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What are some of the techniques or processes that can be employed to evaluate health policy as opposed to evaluating a specific health intervention - Essay Example

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The process itself also contributes to the value in terms of measurable achievement. Evaluation is also defined as "the use of the scientific method, and the…
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What are some of the techniques or processes that can be employed to evaluate health policy as opposed to evaluating a specific health intervention
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techniques for evaluating health policy Evaluation is defined as the assessment of the extent to which an action achieves a valued outcome (Nutbeam, 1998). The process itself also contributes to the value in terms of measurable achievement. Evaluation is also defined as "the use of the scientific method, and the rigorous and systematic collection of research data to assess the effectiveness of organisations, services and programmes such as health service interventions in achieving predefined objectives" (Bowling, 2002). The purpose of evaluation is to test the correctness of an implemented plan and to suggest corrections if deficiencies are encountered.
Grossly, there are three types’ measures which are used for evaluation (Gilson et al, 1975). They include ‘measures of structure, measures of process and measure of outcomes’. Measures of structure and process evaluate the strategies behind the policy while the measures of outcome assess the effects of the policy on the affected population. Community participation in the evaluation of any health policy is of prime importance and deliberative approaches when used by the concerned authorities are successful in yielding information which leads to the development of effective and appropriate modifications in any health programme (Gregory et al, 2008). A specific health intervention which has definite end points like the success of Polio immunization can be simply evaluated by taking the total figures of immunization doses administered (process measure) and demonstrable data of less occurrence of Polio (outcome measure) (Gilson et al, 1975). On the other hand more complicated policies like evaluating the outcome of preventive strategies for Alzheimer’s disease might need more through data collection, research and analysis.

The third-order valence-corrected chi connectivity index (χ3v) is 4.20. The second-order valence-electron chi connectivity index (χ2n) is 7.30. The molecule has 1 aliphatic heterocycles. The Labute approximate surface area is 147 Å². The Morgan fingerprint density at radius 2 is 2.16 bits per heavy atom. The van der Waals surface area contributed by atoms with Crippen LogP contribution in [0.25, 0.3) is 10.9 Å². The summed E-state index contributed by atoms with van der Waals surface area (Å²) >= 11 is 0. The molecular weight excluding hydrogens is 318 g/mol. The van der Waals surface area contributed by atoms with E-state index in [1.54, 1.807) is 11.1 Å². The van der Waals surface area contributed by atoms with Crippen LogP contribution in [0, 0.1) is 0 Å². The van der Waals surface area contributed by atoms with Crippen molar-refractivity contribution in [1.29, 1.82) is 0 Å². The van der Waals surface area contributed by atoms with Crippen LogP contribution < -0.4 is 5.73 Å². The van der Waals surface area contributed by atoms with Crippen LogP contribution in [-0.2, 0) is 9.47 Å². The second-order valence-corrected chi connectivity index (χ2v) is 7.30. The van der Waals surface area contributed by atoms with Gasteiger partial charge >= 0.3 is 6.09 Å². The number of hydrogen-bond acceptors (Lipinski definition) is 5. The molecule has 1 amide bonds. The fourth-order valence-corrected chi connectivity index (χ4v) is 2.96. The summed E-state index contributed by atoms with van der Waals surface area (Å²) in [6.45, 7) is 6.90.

Evaluation of a health programme involves the general processes like audit and quality assurance to determine whether predetermined standards have been met (Bowling, 2002). It may be directly focussed on patients in relation to treatment and care, evaluation of specific biochemical indicators or on the measurement of broader quality of life of the patients. Outcome of medical interventions from social, psychological, physical and economic perspectives are measured (Bowling, 2002).
References:
Bowling A. (2002) Research Methods in Health: Investigating Health and Health Services, Second Edition, Open University Press, Buckingham/Philadelphia, Pgs. 6-8
Gilson B.S., Gilson J.S., Bergner M. et al, (1975) The Sickness Impact Profile - Development of an Outcome Measure of Health Care, AJPH, Vol. 65, No. 12
Gregory J., Hartz-Karp J. & Watson R (2008) Using deliberative techniques to engage the community in policy development, Australia and New Zealand Health Policy 2008, 5:16, retrieved online September 17, 2009 from http://www.anzhealthpolicy.com/content/5/1/16
Nutbeam D. (1998) Evaluating health promotion - progress, problems and solutions, Health Promotion International, Vol. 13, No.1 Read More
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